Index theory is fundamentally about a homomorphism $$K_n(M) \to \mathbb{Z}$$ from the top degree K-homology of $M$ (even dimensional) to the integers called the analytic index map. It is called this because every graded self-adjoint elliptic (pseudo)differential operator on $M$ determines a class in $K_n(M)$ and the analytic index map sends the class of an elliptic operator to its index. The content of the index theorem is that the analytic index map agrees with another map (the topological index) from K-homology to the integers defined via algebraic topology (essentially the Poincare-Thom construction).

Baum and Douglas constructed a geometric model of the K-homology of a CW-complex $X$ in which a cycle consists of a spin$^c$ manifold equipped with its spin$^c$-Dirac operator and a reference map from the manifold into $X$. They proved that the abelian group generated by these cycles (with relations that I will not specify) really is the K-homology of $X$, i.e. the homology theory determined by the Bott spectrum. The classical index theorem for spin$^c$-Dirac operators is really about calculating the topological index of the fundamental class of a spin$^c$-manifold.

So since the Fredholm index is well-defined on K-homology classes (the existence of the analytic index map) and K-homology classes can be represented by Dirac operators (Baum-Douglas), this means that any index problem can be reduced to an index problem involving Dirac operators. There are index theorems involving operators which are not obviously related to Dirac type operators - Toeplitz operators come to mind (this is related to Sonke Hansen's answer), for instance - but even for those operators the index theory is controlled by Dirac operators.

Now some comments about the role of pseudodifferential operators in all this. Pseudodifferential operators typically enter into index theory for one of three reasons:

  1. To prove that a certain operator is Fredholm.
  2. To construct homotopies.
  3. To emphasize the stability of the index.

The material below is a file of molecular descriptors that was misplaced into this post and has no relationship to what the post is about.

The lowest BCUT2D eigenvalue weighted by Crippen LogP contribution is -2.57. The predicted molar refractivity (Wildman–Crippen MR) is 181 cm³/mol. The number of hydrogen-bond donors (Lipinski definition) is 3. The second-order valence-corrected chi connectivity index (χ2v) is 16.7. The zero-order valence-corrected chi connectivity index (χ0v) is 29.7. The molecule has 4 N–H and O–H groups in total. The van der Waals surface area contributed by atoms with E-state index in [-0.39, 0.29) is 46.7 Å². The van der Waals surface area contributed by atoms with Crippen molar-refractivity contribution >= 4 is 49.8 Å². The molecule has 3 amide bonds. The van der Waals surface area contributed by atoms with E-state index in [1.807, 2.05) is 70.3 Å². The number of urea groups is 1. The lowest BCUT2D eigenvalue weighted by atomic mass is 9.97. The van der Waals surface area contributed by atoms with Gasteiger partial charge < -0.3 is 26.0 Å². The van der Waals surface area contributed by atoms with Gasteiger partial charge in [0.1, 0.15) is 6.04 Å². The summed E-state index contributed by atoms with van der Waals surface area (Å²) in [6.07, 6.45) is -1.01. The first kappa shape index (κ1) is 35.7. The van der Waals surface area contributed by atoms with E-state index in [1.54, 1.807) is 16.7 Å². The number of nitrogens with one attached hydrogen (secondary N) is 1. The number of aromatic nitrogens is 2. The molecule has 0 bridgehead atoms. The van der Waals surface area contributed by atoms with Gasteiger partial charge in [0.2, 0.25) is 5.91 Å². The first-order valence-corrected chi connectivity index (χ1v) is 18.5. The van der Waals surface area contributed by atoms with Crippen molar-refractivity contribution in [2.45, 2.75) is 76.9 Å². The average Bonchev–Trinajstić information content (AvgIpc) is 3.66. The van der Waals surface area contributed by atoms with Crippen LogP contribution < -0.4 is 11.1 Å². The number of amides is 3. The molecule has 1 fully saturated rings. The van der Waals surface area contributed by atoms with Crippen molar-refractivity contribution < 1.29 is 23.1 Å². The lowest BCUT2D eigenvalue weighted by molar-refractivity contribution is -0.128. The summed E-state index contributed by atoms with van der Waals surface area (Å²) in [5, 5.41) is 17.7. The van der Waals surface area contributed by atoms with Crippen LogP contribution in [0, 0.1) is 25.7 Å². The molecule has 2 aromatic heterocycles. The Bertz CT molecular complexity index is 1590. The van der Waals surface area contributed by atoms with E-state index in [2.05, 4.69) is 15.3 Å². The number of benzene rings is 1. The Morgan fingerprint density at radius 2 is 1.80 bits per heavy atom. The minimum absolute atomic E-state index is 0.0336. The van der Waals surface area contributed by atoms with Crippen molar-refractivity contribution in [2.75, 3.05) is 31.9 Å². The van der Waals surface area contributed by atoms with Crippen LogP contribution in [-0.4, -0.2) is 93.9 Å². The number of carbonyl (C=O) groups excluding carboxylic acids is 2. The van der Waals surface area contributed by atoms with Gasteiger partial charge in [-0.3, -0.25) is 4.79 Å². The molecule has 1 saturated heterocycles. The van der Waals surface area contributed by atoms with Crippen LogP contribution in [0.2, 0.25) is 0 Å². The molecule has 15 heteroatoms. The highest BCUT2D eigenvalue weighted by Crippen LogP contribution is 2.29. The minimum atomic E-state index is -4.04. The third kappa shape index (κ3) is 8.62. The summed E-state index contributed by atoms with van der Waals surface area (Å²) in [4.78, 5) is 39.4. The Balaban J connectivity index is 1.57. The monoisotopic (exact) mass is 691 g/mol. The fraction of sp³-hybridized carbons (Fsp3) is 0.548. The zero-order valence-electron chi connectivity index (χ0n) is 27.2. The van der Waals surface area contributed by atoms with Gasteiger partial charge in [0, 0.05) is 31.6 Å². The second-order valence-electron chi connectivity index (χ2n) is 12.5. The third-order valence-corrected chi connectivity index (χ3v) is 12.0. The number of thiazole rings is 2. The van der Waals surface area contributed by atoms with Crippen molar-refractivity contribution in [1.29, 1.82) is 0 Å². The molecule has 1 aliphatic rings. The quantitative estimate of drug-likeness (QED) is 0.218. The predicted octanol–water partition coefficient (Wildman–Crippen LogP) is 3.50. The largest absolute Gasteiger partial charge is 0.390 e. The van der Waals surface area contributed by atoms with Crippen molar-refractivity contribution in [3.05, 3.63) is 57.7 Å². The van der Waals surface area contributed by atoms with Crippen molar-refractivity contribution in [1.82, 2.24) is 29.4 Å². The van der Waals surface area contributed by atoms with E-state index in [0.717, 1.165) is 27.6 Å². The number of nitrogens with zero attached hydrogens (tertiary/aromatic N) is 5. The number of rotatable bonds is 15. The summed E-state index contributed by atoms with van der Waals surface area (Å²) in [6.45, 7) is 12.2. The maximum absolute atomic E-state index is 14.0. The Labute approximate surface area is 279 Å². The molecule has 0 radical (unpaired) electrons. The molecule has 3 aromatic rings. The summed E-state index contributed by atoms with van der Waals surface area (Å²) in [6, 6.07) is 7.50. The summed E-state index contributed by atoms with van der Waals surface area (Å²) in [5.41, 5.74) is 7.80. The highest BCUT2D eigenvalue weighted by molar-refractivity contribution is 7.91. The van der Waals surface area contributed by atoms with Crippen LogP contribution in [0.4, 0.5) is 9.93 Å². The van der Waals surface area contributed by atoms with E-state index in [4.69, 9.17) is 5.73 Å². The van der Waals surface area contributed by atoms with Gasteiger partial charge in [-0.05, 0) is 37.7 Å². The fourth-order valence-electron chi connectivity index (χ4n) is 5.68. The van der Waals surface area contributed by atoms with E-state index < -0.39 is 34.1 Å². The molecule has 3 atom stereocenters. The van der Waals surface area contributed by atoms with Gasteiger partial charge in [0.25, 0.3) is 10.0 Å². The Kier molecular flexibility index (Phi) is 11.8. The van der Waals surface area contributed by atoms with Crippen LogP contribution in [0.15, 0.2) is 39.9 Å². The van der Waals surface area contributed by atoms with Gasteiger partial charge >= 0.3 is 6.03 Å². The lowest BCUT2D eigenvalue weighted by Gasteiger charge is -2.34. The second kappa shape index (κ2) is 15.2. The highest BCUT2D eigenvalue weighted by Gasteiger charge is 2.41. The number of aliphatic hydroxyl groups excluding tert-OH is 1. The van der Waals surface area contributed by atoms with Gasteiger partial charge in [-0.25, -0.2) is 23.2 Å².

First, to prove that an operator is Fredholm it is typically easiest to show that it is invertible up to compact operators. One of the goals of pseudodifferential operator theory is to construct pseudo-inverses for differential operators in this sense, and many people like to prove that differential operators are Fredholm by explicitly constructing pseudo-inverses. This is more or less the line that Atiyah-Singer took in their original papers.

Second, to do calculations in index theory one often must construct homotopies between different operators (exploiting the homotopy invariance of the Fredholm index), and even if you only care about differential operators these homotopies usually must pass through pseudodifferential operators.

Finally, the K-homology picture of index theory emphasizes how insensitive the Fredholm index is to the details of a differential operator. When constructing the K-homology class of an elliptic operator (using the Baum-Douglas model or otherwise) one notices that the construction depends only on the asymptotic properties of the principal symbol; for example, if the principal symbols of two different operators agree outside a compact set at each point then the K-homology classes will be the same. Thus the index theorem for pseudodifferential operators comes almost for free, and I think this is why index theorems are often formulated for pseudodifferential operators (rather than to handle a specific set of examples).